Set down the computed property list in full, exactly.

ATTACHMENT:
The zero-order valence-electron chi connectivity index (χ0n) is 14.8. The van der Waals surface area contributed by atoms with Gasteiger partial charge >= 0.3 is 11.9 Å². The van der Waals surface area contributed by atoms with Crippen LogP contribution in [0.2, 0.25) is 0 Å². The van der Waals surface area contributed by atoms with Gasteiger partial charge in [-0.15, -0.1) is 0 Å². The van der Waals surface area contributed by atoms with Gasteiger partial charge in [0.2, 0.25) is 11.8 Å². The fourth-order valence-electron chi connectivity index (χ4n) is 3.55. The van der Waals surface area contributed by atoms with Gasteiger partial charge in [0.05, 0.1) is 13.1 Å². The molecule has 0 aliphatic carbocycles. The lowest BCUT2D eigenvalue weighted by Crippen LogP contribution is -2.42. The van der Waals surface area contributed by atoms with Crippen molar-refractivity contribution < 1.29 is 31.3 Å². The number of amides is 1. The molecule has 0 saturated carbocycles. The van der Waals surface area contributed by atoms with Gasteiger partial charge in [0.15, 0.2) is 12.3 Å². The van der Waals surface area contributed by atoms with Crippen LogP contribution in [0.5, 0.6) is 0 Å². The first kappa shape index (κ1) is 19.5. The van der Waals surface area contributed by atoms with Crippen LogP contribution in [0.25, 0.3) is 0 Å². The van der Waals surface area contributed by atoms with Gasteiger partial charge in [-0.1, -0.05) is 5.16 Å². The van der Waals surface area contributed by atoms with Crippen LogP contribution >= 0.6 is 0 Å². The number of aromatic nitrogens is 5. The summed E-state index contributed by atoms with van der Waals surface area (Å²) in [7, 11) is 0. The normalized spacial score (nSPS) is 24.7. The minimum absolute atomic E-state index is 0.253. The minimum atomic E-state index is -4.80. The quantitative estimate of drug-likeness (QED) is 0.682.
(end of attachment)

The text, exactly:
The zero-order valence-electron chi connectivity index (χ0n) is 14.8. The van der Waals surface area contributed by atoms with Gasteiger partial charge >= 0.3 is 11.9 Å². The van der Waals surface area contributed by atoms with Crippen LogP contribution in [0.2, 0.25) is 0 Å². The van der Waals surface area contributed by atoms with Gasteiger partial charge in [-0.15, -0.1) is 0 Å². The van der Waals surface area contributed by atoms with Gasteiger partial charge in [0.2, 0.25) is 11.8 Å². The fourth-order valence-electron chi connectivity index (χ4n) is 3.55. The van der Waals surface area contributed by atoms with Gasteiger partial charge in [0.05, 0.1) is 13.1 Å². The molecule has 0 aliphatic carbocycles. The lowest BCUT2D eigenvalue weighted by Crippen LogP contribution is -2.42. The van der Waals surface area contributed by atoms with Crippen molar-refractivity contribution < 1.29 is 31.3 Å². The number of amides is 1. The molecule has 0 saturated carbocycles. The van der Waals surface area contributed by atoms with Gasteiger partial charge in [0.15, 0.2) is 12.3 Å². The van der Waals surface area contributed by atoms with Crippen LogP contribution in [0.5, 0.6) is 0 Å². The first kappa shape index (κ1) is 19.5. The van der Waals surface area contributed by atoms with Crippen LogP contribution in [0.25, 0.3) is 0 Å². The van der Waals surface area contributed by atoms with Gasteiger partial charge in [-0.1, -0.05) is 5.16 Å². The van der Waals surface area contributed by atoms with Crippen LogP contribution >= 0.6 is 0 Å². The number of aromatic nitrogens is 5. The summed E-state index contributed by atoms with van der Waals surface area (Å²) in [7, 11) is 0. The normalized spacial score (nSPS) is 24.7. The minimum absolute atomic E-state index is 0.253. The minimum atomic E-state index is -4.80. The quantitative estimate of drug-likeness (QED) is 0.682.